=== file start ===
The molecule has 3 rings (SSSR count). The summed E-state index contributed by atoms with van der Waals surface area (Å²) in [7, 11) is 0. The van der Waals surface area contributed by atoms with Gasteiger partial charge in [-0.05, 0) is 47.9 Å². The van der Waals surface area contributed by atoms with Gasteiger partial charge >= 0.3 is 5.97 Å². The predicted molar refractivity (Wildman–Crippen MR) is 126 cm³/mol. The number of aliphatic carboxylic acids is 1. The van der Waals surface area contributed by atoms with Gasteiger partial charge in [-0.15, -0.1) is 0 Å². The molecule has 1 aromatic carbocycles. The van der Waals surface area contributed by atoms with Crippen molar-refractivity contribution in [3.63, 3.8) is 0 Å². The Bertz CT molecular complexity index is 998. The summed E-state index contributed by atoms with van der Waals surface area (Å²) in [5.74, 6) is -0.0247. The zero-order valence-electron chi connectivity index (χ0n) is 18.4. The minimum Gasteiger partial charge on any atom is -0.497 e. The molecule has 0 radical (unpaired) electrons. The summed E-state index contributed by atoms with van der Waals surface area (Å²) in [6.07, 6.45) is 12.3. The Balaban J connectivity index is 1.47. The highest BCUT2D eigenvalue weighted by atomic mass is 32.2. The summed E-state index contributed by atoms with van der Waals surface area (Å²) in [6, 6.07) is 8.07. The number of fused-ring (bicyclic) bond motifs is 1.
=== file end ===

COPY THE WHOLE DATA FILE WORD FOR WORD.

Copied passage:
The molecule has 3 rings (SSSR count). The summed E-state index contributed by atoms with van der Waals surface area (Å²) in [7, 11) is 0. The van der Waals surface area contributed by atoms with Gasteiger partial charge in [-0.05, 0) is 47.9 Å². The van der Waals surface area contributed by atoms with Gasteiger partial charge >= 0.3 is 5.97 Å². The predicted molar refractivity (Wildman–Crippen MR) is 126 cm³/mol. The number of aliphatic carboxylic acids is 1. The van der Waals surface area contributed by atoms with Gasteiger partial charge in [-0.15, -0.1) is 0 Å². The molecule has 1 aromatic carbocycles. The van der Waals surface area contributed by atoms with Crippen molar-refractivity contribution in [3.63, 3.8) is 0 Å². The Bertz CT molecular complexity index is 998. The summed E-state index contributed by atoms with van der Waals surface area (Å²) in [5.74, 6) is -0.0247. The zero-order valence-electron chi connectivity index (χ0n) is 18.4. The minimum Gasteiger partial charge on any atom is -0.497 e. The molecule has 0 radical (unpaired) electrons. The summed E-state index contributed by atoms with van der Waals surface area (Å²) in [6.07, 6.45) is 12.3. The Balaban J connectivity index is 1.47. The highest BCUT2D eigenvalue weighted by atomic mass is 32.2. The summed E-state index contributed by atoms with van der Waals surface area (Å²) in [6, 6.07) is 8.07. The number of fused-ring (bicyclic) bond motifs is 1.